The last Saturday in September is Bike Your Park Day, an initiative created by the Adventure Cycling Association to promote biking in national parks, state parks, and other public lands. Lowell Markey, longtime volunteer with the C&O Canal National Historical Park, led an interpretive bike ride on September 28 to celebrate this year’s Bike Your Park Day. Visitors got to experience the new towpath surface near Shepherdstown and discover the history of this part of the park.
The Brunswick Heritage Museum, previously the Brunswick Railroad Museum, tells the story of Brunswick, Maryland, the B&O Railroad, and the C&O Canal. Whether you are a canal buff, model train enthusiast, baseball fan, or just want to learn more about the area, the Brunswick Heritage Museum has something for you.
The Paw Paw Tunnel near Oldtown, Maryland is one of the most notable features on the C&O Canal. The Tunnel itself is an incredible feat of engineering, and its construction alone has a colorful history. It has been featured in many photographs, and it is a Canal Discovery. Here are 5 things you may not know about this incredible part of the Canal! Read More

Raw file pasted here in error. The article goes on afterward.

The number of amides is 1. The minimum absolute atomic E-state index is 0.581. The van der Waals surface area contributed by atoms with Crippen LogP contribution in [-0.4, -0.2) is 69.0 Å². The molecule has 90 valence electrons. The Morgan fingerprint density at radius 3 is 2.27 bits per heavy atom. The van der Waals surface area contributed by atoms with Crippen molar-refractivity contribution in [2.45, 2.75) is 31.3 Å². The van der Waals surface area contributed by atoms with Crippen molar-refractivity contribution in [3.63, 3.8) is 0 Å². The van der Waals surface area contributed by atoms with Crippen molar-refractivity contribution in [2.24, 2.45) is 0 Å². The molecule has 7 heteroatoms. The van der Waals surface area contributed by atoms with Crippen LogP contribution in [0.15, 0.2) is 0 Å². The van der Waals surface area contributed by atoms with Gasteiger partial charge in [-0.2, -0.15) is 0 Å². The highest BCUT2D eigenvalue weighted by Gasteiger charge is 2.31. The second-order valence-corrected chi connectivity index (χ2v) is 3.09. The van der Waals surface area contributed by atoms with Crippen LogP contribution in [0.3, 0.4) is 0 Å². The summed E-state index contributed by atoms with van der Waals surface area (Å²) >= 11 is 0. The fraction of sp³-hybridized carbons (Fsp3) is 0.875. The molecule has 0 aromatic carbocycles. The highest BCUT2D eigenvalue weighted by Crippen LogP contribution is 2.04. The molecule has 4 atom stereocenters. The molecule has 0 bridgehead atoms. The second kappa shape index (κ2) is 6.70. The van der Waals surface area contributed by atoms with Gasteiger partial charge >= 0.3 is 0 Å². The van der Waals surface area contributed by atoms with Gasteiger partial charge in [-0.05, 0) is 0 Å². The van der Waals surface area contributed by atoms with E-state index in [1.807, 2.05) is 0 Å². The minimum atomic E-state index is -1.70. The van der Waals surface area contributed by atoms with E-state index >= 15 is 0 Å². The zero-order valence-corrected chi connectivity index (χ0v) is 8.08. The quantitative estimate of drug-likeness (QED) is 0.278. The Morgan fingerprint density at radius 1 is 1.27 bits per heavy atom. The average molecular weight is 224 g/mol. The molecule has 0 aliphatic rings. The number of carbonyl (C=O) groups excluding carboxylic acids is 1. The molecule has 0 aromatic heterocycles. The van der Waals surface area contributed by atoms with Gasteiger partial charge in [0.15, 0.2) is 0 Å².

The C&O Canal National Historical Park boasts some of the most breathtaking scenery in the area. Not only is our Park magnificent to look at, but it is home to many natural and man-made wonders. The architects and builders who built the canal had to overcome rocky land, mountains, and changes in elevation, and through these difficulties, many architectural wonders were born. Below, we take a closer look at 10 of them in honor of the C&O Canal Trust’s 10th anniversary. Read More
The Cushwa Basin, located in Williamsport, MD, is situated at the confluence of the Conococheague Creek and the Potomac River. Because this area is such a popular entry point to the C&O Canal towpath, there is a National Park Service Visitors Center located here, in the historic Cushwa Warehouse beside the basin. The warehouse is in the process of being restored to interpret the 1920’s era on the Canal, and the neighboring Conococheague Aqueduct is also being rebuilt. This historic area was once the home of brick manufacturing and shipment of coal along the Canal — canal boats would use the turning basin to load coal and bricks on their trips between Cumberland and Georgetown.
All Canal Lovers should visit the Cushwa Basin, check of the Visitors Center, hike the towpath, and explore Williamsport. Check out this list of 9 things you can do next time you visit!
When you visit the Park, be sure to head out to the western end for a visit to the Paw Paw tunnel. Built as a bypass to very challenging terrain at Paw Paw Bends on the Potomac River, the 3,118 foot long tunnel, built by hand in the mid-1800s and containing close to 6 million bricks, is an engineering marvel.